Every year since 2005 Frieze Foundation has commissioned a series of new short films, including several co-commissioned with LUX Artists´ Moving Image and the ICO (Independent Cinema Organisation). The films have been premiered at Frieze Art Fair in London. Frieze Foundation is a non-profit organisation established in 2003 and is responsible for the curated programme at Frieze Art Fair, comprising artist commissions, talks, films, music and education.
EN GARDE! FRIEZE FILM TOURING PROGRAMME
THU 11.4.2013, Juhlasali, 18:00
Apichatpong Weerasethakul: The Anthem (2006, 5min)
The Thai ritual of playing the royal anthem before a feature film presentation in order to honour the king was the point of departure for Weerasethakul’s 35mm film. This ceremonial procedure is one of hundreds that take place on a daily basis in Thailand. The Anthem (2006) was conceived as a blessing, to take place at the beginning of each screening.
Shahryar Nashat: Quad (2010, 11min)
Shahryar Nashat’s new video continues his desire-inflected dialogue with the art of artists Nairy Baghramian, Julian Göthe, Hilary Lloyd and Luigi Ontani.
Stephen Sutcliffe: Writer in Residence (2010, 5min)
Sutcliffe poses the melancholic hallucination that is Adrian Leverkühn’s meeting with the Devil in Thomas Mann’s Doctor Faustus (1947) in direct counterpoint to the conversation by Colin Wilson in his book The Outsider (1956). Sutcliffe returns to his characteristic theme of (artistic) self-doubt with prognoses, remedies and worst-case scenarios.
Elizabeth Price: The Tent (2010, 9min)
Every aspect of the video has been extorted from the book Systems (1972), a catalogue of an exhibition by artists associated with the eponymous 1970s British group: Richard Allen, John Ernest, Malcolm Hughes, Colin Jones, Michael Kidner, Peter Lowe, James Moyes, David Saunders, Geoffrey Smedley, Jean Spencer, Jeffrey Steel and Gillian Wise Ciobotaru.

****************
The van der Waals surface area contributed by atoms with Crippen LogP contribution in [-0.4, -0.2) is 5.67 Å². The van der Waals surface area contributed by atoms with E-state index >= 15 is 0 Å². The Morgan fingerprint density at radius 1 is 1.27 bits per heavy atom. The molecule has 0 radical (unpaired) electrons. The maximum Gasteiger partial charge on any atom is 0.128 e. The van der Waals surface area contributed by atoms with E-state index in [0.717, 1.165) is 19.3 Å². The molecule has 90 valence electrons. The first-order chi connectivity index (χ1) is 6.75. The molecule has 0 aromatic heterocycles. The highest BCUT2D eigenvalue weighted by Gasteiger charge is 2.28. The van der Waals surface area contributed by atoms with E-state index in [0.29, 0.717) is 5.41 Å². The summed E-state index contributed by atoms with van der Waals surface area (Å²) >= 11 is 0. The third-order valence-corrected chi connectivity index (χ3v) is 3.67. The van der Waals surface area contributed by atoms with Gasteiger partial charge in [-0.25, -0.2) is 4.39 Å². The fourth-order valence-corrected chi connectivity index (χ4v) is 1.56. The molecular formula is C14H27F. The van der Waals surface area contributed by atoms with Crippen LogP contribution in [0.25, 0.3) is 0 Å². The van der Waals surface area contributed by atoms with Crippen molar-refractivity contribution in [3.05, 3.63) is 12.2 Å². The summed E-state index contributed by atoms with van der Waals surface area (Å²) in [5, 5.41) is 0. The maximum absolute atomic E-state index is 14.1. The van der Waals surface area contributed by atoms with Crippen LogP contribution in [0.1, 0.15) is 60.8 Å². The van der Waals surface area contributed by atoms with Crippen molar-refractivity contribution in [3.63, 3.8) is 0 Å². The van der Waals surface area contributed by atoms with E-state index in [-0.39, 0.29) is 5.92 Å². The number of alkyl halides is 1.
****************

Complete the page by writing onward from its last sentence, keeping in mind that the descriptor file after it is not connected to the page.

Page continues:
Linder: Forgetful Green (2010 21min)
“Like every work I make, my new film Forgetful Green is taken from a location defined by John Bunyan in The Pilgrim’s Progress (1678) as “the most dangerous place in all these parts.” Bunyan describes the tale as being “delivered under the similitude of a dream,” and my early arrival at a rose field in Colchester in mid-July, directly after my 13-hour performance The Darktown Cakewalk: Celebrated from the House of FAME (2010), seemed wholly dreamlike…”
Jess Flood-Paddock: Island – A Regime (2010 3 min)
Island, A Regime is a new video work filmed on a mobile phone. The non-linear narrative tone throughout aims to create a mood associated with travelling and observing. The unseen traveller and watcher who is also the video-maker, is an implied presence – a private and secretive observer who records ‘the sites’. The work attempts to provide a counterpoint to the often laborious process of filmmaking – involving tripods, grips and re-takes – by focusing on idleness, leisure and simple means
Wilhelm Sasnal: Europa (2007, 3min)
Originally made on 16mm –film, Europa is an inherently structuralist film which contents are part defined by its prescribed three-minute duration. The first half of the film comprises a series of descriptions of its material properties and where it was produced, how the rest of film will be structured and when the soundtrack will start.
Bonnie Camplin: Special Afflictions by Roy Harryhozen (2006, 5min)
Inspired by Jack Cardiff’s British horror movie The Mutations (1970), in which a crackpot scientist attempts to fuse humans with strains of plant life, Camplin’s film describes a quintessentially British drawing-room play in which a group of fairground performers have each been inflicted with a cinematic special effect.
Miguel Calderón: Guest of Honour (2006, 6min)
Guest of Honor follows a family one Sunday afternoon as they head into the woods for a picnic; befriending a young deer on their excursion, the family enjoy and encourage the new addition to their party until the animal’s overactive bowel movements put an unpleasant end to their rural outing.